My workplace is using Cisco WAPs, which use the Windows Active Directory as the login verification source (aka LDAP). Well, these little beasties require you to use LEAP (proprietary) authentication to get onto the network and get your DHCP info.
The bad news is that the Cisco utilities, etc. are built for kernel 2.4 - obviously, a no starter for newer kernels.
The good news is that if you can endure a little manual pain, you can get your wireless (e.g. laptop) to work...
1. Disable IPv6 - put this line in /etc/modprobe.conf
alias net-pf-10 off
2. Download from the freshrpms.net RH9 repsitory the following RPMs and install:
3. Download the latest Linux package from Cisco - if you don't want to "register," you'll probably have to Google for any place else the tarball might be. I can't give you a direct link because there's session info in it and I'm paranoid. The tarball I used is linux-acu-driver-v21.tar.gz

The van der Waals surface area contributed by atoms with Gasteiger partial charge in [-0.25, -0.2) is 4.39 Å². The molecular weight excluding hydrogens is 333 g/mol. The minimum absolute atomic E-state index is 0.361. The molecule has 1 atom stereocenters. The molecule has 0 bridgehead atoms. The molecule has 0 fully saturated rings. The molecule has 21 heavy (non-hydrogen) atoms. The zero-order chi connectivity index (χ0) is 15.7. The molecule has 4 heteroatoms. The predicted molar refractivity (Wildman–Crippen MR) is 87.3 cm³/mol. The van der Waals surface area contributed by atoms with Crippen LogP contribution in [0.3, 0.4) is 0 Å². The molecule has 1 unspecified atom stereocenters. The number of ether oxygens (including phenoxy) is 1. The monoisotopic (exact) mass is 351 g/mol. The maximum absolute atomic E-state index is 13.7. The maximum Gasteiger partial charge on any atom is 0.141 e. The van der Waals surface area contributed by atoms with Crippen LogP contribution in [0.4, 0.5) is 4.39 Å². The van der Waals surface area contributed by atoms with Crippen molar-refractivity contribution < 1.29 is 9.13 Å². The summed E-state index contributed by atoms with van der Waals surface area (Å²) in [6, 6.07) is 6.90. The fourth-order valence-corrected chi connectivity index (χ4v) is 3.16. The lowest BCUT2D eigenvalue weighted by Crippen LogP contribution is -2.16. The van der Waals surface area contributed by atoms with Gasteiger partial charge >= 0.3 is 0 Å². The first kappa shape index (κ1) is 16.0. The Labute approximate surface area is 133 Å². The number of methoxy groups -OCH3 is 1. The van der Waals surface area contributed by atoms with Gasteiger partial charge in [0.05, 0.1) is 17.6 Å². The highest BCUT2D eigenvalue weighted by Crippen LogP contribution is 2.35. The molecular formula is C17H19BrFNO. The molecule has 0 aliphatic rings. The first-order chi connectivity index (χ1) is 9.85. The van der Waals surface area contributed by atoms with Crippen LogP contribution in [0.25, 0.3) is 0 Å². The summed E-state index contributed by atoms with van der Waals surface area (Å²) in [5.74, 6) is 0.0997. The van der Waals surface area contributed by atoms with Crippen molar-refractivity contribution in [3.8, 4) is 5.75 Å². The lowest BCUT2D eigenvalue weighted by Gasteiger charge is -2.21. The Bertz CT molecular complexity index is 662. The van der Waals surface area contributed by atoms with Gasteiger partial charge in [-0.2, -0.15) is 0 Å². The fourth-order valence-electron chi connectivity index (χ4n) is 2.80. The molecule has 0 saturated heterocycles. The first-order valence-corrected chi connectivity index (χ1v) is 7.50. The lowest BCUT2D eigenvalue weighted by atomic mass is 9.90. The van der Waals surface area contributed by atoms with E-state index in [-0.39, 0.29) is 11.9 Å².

.Unpack the tarball and, as root, run the install
4. Put your PCMCIA card in. I'm using the Cisco card with the Aeronet 350 chip - I do not know if any other chipset will work. Wait until dhclient
terminates (without connecting, of course).
5. Go to /opt/cisco/bin
and run these applications:
app is a GUI for doing the authentication, so you'll need some information from your network admin to fill in a couple of pieces of information.
6. When you successfully authenticate, a garbled message showing a DHCP address will show up at the bottom of the unresizable UI. This is the application trying to make a syscall (which breaks, naturally) to the kernel to set the DHCP address. You can safely ignore it. Close the application.
/sbin/dhclient -1 -q -cf /etc/dhclient-ethX.conf -lf /var/lib/dhcp/dhclient-ethX.leases -pf /var/run/dhclient-ethX.pid ethX
is the network interface the PCMCIA uses.
Now if I could only get xsupplicant
to work, I'll dump the Cisco utilities like a hot rock...